Law and Culture - Inside and Beyond the Nation State

14 Pages Posted: 20 Jan 2009 Last revised: 27 Oct 2018

See all articles by Roger Cotterrell

Roger Cotterrell

Queen Mary University of London, School of Law

Date Written: January 19, 2009

Abstract

The question of how law should address 'culture' is pressing. But culture should not be seen as a unity. It consists of diverse components - relating to ultimate values and beliefs, traditions, emotional allegiances and instrumental social relations - and law relates to these components in different ways. Culture is a bounded unity only in the dangerous, pathological case of absolute cultural divisions - which state law should oppose. The concept of legal culture is equally problematic when it suggests bounded cultural unities. But when culture is conceptualised in terms of fluid networks of community it becomes possible to analyse not only issues of multiculturalism, but also the ways in which transnational regulation serves social networks that extend beyond the boundaries of nation states.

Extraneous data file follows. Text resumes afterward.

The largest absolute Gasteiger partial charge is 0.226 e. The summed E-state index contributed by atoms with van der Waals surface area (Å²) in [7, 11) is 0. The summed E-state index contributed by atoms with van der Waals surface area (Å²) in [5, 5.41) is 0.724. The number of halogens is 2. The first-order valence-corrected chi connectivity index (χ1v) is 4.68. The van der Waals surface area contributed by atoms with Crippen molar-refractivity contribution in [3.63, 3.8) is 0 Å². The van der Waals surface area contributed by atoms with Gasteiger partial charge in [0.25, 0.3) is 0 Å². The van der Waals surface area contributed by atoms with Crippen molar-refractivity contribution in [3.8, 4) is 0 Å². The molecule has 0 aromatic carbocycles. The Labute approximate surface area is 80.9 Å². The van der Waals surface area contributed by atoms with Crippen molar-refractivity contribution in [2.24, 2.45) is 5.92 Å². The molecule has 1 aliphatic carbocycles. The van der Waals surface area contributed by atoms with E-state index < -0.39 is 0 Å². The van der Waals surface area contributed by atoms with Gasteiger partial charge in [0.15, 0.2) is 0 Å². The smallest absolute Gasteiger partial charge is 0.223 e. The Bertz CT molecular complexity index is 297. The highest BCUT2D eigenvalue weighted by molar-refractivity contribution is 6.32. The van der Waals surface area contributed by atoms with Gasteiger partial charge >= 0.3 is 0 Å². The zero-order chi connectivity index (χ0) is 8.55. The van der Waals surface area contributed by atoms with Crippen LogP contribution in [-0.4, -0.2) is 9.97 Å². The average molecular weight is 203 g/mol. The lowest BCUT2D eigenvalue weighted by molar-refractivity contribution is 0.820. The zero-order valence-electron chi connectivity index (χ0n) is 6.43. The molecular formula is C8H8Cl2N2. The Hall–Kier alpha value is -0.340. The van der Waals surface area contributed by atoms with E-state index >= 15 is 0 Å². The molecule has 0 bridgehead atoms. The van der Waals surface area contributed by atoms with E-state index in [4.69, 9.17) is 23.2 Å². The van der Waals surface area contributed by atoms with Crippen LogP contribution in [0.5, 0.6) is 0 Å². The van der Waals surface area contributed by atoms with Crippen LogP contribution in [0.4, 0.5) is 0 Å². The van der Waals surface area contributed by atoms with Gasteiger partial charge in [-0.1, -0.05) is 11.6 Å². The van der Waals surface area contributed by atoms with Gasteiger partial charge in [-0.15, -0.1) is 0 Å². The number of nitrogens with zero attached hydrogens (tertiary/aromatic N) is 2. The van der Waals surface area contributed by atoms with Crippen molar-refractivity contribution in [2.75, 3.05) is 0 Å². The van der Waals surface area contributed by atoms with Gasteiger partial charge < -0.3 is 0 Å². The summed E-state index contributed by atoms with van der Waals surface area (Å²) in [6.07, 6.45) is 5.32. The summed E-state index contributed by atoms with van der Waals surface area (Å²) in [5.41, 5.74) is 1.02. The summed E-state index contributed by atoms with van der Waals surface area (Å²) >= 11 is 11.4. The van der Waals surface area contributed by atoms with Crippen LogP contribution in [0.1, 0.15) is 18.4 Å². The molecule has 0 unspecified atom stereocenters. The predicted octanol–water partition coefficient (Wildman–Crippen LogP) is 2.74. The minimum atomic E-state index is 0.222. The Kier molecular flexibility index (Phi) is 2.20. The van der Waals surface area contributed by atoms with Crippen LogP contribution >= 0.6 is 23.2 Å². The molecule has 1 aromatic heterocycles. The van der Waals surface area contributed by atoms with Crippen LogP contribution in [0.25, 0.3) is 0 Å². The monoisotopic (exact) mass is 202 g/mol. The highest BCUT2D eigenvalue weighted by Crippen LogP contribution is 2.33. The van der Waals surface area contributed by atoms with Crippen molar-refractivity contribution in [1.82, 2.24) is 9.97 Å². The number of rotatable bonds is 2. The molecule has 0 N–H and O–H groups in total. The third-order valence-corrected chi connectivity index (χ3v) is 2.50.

Suggested Citation

Cotterrell, Roger, Law and Culture - Inside and Beyond the Nation State (January 19, 2009). Published in Retfærd: Nordisk Juridisk Tidsskrift, Vol. 31, No. 123, pp. 23-36, 2008; Queen Mary School of Law Legal Studies Research Paper No. 4/2009., Available at SSRN: https://ssrn.com/abstract=1330001

Roger Cotterrell (Contact Author)

Queen Mary University of London, School of Law ( email )

Mile End Road
London, E1 4NS
United Kingdom
+44 (0)207 882 3936 (Phone)
+44(0)208 981 8733 (Fax)

Do you have a job opening that you would like to promote on SSRN?

Paper statistics

Downloads
608
Abstract Views
2,417
rank
53,973
PlumX Metrics